Chłopcy z Placu Broni

The Boys of Paul Street / Chłopcy z Placu Broni

Published: September 28, 2016

The Boys of Paul Street (Chłopcy z Placu Broni) is a Polish classic rock band formed in 1987 in Krákow by Bogdan Łyszkiewicz. The name of the band is a reference to a Hungarian classic children’s novel about two groups of boys who end up in a territiorial war with one another.

Łyszkiewicz was the singer, guitarist, and pianist for the band; he was also the leader for the first 13 years of the band’s existence. Originally, he was joined by Wojciech Namaczyński (percussion), Waldemar Raźny (bass), Jacek Królik (guitar), and Jarosław Sokoł (the manager). Łyszkiewicz was a young nonconformist in 1980s Poland, getting involved in protests and demonstrations. When he was first introduced to the Beatles, a new dimension of his rebellion emerged, and he started styling himself in homage to John Lennon—he has been called “the Polish John Lennon.” Królik cofounded the band—he had started his career in the band Lid (Dekiel), which was popular in the early 1980s. The band made its debut at the Jarocin Festival, where it won second prize. The band released its first album, O! Ela, in 1990, soon followed by Cross in 1991 and several others, while they toured around Poland and the world.

In 2000, right after the Boys released their fifth album, Poland (Polska), Łyszkiewicz suddenly died in a car crash in Płońsk. The band immediately fell apart. Over the next few years, there were festivals in honor of Łyszkiewicz and an album of his unreleased music was released, performed by other Polish artists.

The story of Boys of Paul Street wasn’t over, though—in 2015, Franz Dreadhunter, who had joined the Boys in 1991, suggested that they get back together in memory of Łyszkiewicz. Spurred on by him and several other former members and friends of Łyszkiewicz, the Boys of Paul Street were reincarnated with original members Namaczyński (percussion) and Królik (guitar), plus Dariusz Litwińczuk (vocals, guitar), Dreadhunter (bass), Piotr Czerwinski (guitar), Adam Drzewiecki (keyboards), and Artur Malik (drums).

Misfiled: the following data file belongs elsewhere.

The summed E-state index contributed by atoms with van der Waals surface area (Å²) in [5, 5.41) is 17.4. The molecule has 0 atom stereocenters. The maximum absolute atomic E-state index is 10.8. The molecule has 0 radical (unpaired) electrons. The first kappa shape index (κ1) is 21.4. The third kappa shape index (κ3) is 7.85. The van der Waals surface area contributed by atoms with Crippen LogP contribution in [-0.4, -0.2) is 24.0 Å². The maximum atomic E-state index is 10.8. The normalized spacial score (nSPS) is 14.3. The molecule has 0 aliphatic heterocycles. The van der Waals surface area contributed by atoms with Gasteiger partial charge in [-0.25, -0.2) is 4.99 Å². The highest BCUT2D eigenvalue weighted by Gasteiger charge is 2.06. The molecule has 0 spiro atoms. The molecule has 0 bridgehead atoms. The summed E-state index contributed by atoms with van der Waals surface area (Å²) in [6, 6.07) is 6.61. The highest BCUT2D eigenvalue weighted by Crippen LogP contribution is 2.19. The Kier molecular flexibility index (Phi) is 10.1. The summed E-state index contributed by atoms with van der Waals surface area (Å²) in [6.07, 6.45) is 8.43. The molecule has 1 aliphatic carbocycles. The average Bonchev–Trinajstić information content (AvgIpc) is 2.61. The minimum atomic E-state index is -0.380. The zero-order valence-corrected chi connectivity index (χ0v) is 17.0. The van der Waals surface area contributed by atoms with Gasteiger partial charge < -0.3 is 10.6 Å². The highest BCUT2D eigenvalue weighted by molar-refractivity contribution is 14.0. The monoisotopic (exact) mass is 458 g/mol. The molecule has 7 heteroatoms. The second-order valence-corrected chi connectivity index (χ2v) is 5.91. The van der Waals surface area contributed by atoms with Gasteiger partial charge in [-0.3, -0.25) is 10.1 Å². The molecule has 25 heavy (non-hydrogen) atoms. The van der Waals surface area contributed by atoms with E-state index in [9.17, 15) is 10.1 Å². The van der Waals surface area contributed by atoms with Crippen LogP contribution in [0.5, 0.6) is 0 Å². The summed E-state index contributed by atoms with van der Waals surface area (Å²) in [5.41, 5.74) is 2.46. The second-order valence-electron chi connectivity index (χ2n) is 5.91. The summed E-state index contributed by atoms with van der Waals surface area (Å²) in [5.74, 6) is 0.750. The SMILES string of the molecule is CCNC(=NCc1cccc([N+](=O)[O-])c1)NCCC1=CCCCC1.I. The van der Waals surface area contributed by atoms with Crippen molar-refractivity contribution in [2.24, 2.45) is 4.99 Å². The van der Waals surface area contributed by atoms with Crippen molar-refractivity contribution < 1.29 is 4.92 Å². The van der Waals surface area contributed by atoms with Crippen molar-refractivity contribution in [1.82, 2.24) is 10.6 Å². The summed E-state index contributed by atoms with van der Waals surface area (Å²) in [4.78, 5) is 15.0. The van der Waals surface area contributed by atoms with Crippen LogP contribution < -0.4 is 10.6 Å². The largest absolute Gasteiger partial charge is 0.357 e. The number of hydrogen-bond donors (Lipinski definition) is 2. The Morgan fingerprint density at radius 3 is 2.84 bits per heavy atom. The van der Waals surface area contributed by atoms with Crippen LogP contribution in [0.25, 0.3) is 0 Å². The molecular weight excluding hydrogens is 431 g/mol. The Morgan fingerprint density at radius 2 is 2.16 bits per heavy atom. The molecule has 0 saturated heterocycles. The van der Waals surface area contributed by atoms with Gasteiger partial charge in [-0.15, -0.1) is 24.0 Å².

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“I Love Freedom” (“Kocham wolność”), one of the band’s most popular songs, 1990 (in this link, the audio is original but the video is new):

Lyrics for “Kocham wolność”:

Tak niewiele żądam
Tak niewiele pragnę
Tak niewiele widziałem
Tak niewiele zobaczę

Tak niewiele myślę
Tak niewiele znaczę
Tak niewiele słyszałem
Tak niewiele potrafię

Wolność kocham i rozumiem
Wolności oddać nie umiem
Wolność kocham i rozumiem
Wolności oddać nie umiem

Tak niewiele miałem
Tak niewiele mam
Mogę stracić wszystko
Mogę zostać sam

Wolność kocham i rozumiem
Wolności oddać nie umiem
Wolność kocham i rozumiem
Wolności…

Wolność kocham i rozumiem
Wolności oddać nie umiem
Wolność kocham i rozumiem
Wolności oddać nie umiem

Tak niewiele miałem
Tak niewiele mam
Mogę rzucić wszystko
Mogę zostać sam

Wolność kocham i rozumiem
Wolności oddać nie umiem
Wolność kocham i rozumiem
Wolności oddać nie umiem 2x

 

“I Love You” (“Kocham cię”), 2000:

Lyrics for “I Love You”:

Jeśli kogoś kochasz, jeśli wiesz
Czym jest miłość, jaki jest jej sens
Jeśli tylko szczęście widzieć chcesz
Mów do mnie szeptem

Co dalej jest?
co dalej jest…

Jeśli się nie boisz mówić nic
Jeśli się nie boisz mówić nie
Jeśli wszechświat to wszystko
Powiedz może wiesz

Co dalej jest?
Co dalej…

Jeśli zawsze znasz odpowiedź, jeśli wiesz
Jeśli tylko szczęście widzieć chcesz
Mów do mnie czule
Mów do mnie jeszcze
kocham cię

 

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About the author

Julie Hersh

Julie Hersh

Julie is currently studying Russian as a Second Language in Irkutsk (and before that, Bishkek) with SRAS's Home and Abroad Scholarship program, with the goal of someday having some sort of Russia/Eurasia-related career. She recently got her master’s degree from the University of Glasgow and the University of Tartu, where she studied women’s dissent in Soviet Russia. She also has a bachelor’s degree in literature from Yale. Some of her favorite Russian authors are Sorokin, Shishkin, Il’f and Petrov, and Akhmatova. In her spare time Julie cautiously practices martial arts, reads feminist websites, and taste-tests instant coffee for her blog.

Program attended: Art and Museums in Russia

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